When I read about her last weeks, I was genuinely moved and a bit overcome with compassion for her and her family. I actually cried. Like I said, we weren’t really friends when we were growing up, but we lived in a small community and everyone knew each other. I don’t think we hated each other, or anything, but I have a feeling she thought I was a weird person. A lot of people in Gloucester did… until they got to know me. I do remember one time she sang a solo for some talent contest. I think it was a Christian song she did… and she had a light soprano voice. She was in choir in high school, although I wasn’t. Most of our classmates never knew I can sing because it wasn’t something I did publicly back in those days. I remember she also dated my neighbor, but he pretty much hated me.

She married young, moved to Rockbridge County, which is where my dad was from, and had two kids. It looked like maybe her life was kind of hard, especially toward the end. I felt horrible for her family, and I do remember knowing her in school… or knowing of her, anyway.

And I also learned of a Facebook acquaintance’s sudden, tragic loss. Her young son was visiting his dad in Arizona when they were in a serious car accident. Dad and older sister were badly injured, but young son was killed. He was just eight years old. She shared pictures of him. He only had eight years to live, but seemed like such a beautiful child. My heart goes out to her, although I wouldn’t say we’re particularly close friends, either. In fact, I only know her from RfM and Facebook.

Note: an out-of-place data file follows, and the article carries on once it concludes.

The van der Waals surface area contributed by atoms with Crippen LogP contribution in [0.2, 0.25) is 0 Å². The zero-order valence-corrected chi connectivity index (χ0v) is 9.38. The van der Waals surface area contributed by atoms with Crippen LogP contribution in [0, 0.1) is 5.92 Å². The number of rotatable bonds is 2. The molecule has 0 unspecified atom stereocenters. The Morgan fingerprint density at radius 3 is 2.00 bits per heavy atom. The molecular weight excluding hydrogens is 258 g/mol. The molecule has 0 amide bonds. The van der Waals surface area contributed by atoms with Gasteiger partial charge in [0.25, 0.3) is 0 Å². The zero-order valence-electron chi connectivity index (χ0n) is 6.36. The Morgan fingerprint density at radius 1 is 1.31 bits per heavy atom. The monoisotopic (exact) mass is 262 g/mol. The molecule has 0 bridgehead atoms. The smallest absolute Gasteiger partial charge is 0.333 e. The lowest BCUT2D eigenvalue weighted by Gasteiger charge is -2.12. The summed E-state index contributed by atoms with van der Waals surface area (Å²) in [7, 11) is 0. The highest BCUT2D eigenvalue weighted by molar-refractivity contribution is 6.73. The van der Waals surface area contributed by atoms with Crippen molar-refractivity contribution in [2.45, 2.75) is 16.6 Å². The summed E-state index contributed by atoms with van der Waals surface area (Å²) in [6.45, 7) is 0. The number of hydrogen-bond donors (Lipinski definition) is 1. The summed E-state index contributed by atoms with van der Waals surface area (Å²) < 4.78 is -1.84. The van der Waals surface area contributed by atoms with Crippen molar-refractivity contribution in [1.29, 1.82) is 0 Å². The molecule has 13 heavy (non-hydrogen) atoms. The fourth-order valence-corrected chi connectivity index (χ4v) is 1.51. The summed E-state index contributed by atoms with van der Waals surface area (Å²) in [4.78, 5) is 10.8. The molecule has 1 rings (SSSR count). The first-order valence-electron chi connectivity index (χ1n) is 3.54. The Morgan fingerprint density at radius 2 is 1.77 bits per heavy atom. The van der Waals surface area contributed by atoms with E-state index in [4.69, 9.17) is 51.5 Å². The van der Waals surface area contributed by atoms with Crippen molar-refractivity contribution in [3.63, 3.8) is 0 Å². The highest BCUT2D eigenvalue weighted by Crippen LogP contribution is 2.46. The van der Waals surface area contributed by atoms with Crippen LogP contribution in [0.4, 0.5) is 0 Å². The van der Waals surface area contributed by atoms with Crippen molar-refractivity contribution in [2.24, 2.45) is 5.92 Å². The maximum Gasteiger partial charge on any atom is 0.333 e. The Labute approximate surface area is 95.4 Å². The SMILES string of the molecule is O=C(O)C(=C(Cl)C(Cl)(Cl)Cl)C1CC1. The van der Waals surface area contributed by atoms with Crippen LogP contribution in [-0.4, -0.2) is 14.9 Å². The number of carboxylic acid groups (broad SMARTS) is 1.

Anyway… it’s a pretty song, and one that has always touched me, so I decided to record it. Maybe someday, when I’m feeling less aggravated by iMovie, I’ll redo the vocals… although I think they mostly turned out fine. Sometimes, I’m my own worst critic. On the other hand, maybe those who listen will agree… I do love the beach scenery, though… and always find comfort and peace there.

book reviews

Reviewing The Cocaine Diaries: A Venezuelan Prison Nightmare

Last year, I got on a kick, watching episodes of Locked Up Abroad. This is a television show that aired on National Geographic about people who committed crimes abroad and wound up in prison. I’m pretty sure that’s where I first heard of Irishman Paul Keany, who spent over two years locked up in Venezuela’s Los Teques Prison for trying to smuggle cocaine from Caracas, Venezuela to Dublin, Ireland.